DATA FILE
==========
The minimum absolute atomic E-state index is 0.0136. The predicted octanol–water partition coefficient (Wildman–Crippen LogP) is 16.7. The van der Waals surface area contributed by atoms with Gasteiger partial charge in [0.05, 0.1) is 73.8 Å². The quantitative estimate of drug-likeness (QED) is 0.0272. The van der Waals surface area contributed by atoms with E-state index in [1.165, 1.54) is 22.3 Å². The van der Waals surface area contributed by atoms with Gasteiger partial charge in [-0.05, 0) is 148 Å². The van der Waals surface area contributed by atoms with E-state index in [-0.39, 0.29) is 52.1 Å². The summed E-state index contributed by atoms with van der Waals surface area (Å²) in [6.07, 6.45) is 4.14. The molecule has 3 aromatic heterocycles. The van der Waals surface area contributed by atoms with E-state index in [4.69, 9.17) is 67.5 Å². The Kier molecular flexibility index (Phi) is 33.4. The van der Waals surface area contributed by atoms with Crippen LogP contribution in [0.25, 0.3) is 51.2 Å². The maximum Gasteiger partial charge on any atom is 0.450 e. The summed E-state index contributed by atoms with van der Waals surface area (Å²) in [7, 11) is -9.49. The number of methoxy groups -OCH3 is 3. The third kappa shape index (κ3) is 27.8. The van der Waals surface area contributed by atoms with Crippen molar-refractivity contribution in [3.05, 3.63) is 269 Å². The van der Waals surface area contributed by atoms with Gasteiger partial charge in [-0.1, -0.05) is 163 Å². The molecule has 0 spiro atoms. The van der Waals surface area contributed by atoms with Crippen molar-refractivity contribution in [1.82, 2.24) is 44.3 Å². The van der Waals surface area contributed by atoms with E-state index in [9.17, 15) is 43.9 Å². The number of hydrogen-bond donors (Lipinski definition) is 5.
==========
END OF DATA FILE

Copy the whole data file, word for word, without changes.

The minimum absolute atomic E-state index is 0.0136. The predicted octanol–water partition coefficient (Wildman–Crippen LogP) is 16.7. The van der Waals surface area contributed by atoms with Gasteiger partial charge in [0.05, 0.1) is 73.8 Å². The quantitative estimate of drug-likeness (QED) is 0.0272. The van der Waals surface area contributed by atoms with E-state index in [1.165, 1.54) is 22.3 Å². The van der Waals surface area contributed by atoms with Gasteiger partial charge in [-0.05, 0) is 148 Å². The van der Waals surface area contributed by atoms with E-state index in [-0.39, 0.29) is 52.1 Å². The summed E-state index contributed by atoms with van der Waals surface area (Å²) in [6.07, 6.45) is 4.14. The molecule has 3 aromatic heterocycles. The van der Waals surface area contributed by atoms with E-state index in [4.69, 9.17) is 67.5 Å². The Kier molecular flexibility index (Phi) is 33.4. The van der Waals surface area contributed by atoms with Crippen LogP contribution in [0.25, 0.3) is 51.2 Å². The maximum Gasteiger partial charge on any atom is 0.450 e. The summed E-state index contributed by atoms with van der Waals surface area (Å²) in [7, 11) is -9.49. The number of methoxy groups -OCH3 is 3. The third kappa shape index (κ3) is 27.8. The van der Waals surface area contributed by atoms with Crippen molar-refractivity contribution in [3.05, 3.63) is 269 Å². The van der Waals surface area contributed by atoms with Gasteiger partial charge in [-0.1, -0.05) is 163 Å². The molecule has 0 spiro atoms. The van der Waals surface area contributed by atoms with Crippen molar-refractivity contribution in [1.82, 2.24) is 44.3 Å². The van der Waals surface area contributed by atoms with E-state index in [9.17, 15) is 43.9 Å². The number of hydrogen-bond donors (Lipinski definition) is 5.